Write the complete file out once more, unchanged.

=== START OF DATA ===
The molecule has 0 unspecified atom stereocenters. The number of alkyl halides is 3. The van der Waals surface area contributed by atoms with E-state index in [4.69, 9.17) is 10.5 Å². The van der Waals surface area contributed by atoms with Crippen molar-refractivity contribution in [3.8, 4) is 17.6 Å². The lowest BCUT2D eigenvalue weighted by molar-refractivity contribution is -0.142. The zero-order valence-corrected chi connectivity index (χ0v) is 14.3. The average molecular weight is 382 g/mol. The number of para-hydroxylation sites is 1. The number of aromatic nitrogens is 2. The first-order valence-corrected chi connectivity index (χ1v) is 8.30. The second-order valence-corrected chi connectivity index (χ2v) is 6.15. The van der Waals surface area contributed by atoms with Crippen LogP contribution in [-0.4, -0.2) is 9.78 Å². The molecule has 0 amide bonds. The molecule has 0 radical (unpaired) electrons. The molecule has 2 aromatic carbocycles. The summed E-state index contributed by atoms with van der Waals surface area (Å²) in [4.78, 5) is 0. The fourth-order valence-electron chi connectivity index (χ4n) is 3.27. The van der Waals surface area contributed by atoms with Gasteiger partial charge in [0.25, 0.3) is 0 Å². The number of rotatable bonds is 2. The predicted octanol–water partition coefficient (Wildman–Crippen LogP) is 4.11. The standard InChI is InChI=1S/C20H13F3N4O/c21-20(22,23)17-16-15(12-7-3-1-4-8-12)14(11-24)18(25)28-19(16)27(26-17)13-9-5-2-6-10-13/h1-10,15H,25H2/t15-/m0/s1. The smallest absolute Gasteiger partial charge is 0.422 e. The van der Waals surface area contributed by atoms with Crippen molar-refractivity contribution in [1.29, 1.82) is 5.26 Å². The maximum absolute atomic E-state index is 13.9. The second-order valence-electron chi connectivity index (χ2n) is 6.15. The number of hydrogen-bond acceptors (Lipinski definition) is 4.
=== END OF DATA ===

The molecule has 0 unspecified atom stereocenters. The number of alkyl halides is 3. The van der Waals surface area contributed by atoms with E-state index in [4.69, 9.17) is 10.5 Å². The van der Waals surface area contributed by atoms with Crippen molar-refractivity contribution in [3.8, 4) is 17.6 Å². The lowest BCUT2D eigenvalue weighted by molar-refractivity contribution is -0.142. The zero-order valence-corrected chi connectivity index (χ0v) is 14.3. The average molecular weight is 382 g/mol. The number of para-hydroxylation sites is 1. The number of aromatic nitrogens is 2. The first-order valence-corrected chi connectivity index (χ1v) is 8.30. The second-order valence-corrected chi connectivity index (χ2v) is 6.15. The van der Waals surface area contributed by atoms with Crippen LogP contribution in [-0.4, -0.2) is 9.78 Å². The molecule has 0 amide bonds. The molecule has 0 radical (unpaired) electrons. The molecule has 2 aromatic carbocycles. The summed E-state index contributed by atoms with van der Waals surface area (Å²) in [4.78, 5) is 0. The fourth-order valence-electron chi connectivity index (χ4n) is 3.27. The van der Waals surface area contributed by atoms with Gasteiger partial charge in [0.25, 0.3) is 0 Å². The number of rotatable bonds is 2. The predicted octanol–water partition coefficient (Wildman–Crippen LogP) is 4.11. The standard InChI is InChI=1S/C20H13F3N4O/c21-20(22,23)17-16-15(12-7-3-1-4-8-12)14(11-24)18(25)28-19(16)27(26-17)13-9-5-2-6-10-13/h1-10,15H,25H2/t15-/m0/s1. The smallest absolute Gasteiger partial charge is 0.422 e. The van der Waals surface area contributed by atoms with Crippen molar-refractivity contribution in [1.29, 1.82) is 5.26 Å². The maximum absolute atomic E-state index is 13.9. The second-order valence-electron chi connectivity index (χ2n) is 6.15. The number of hydrogen-bond acceptors (Lipinski definition) is 4.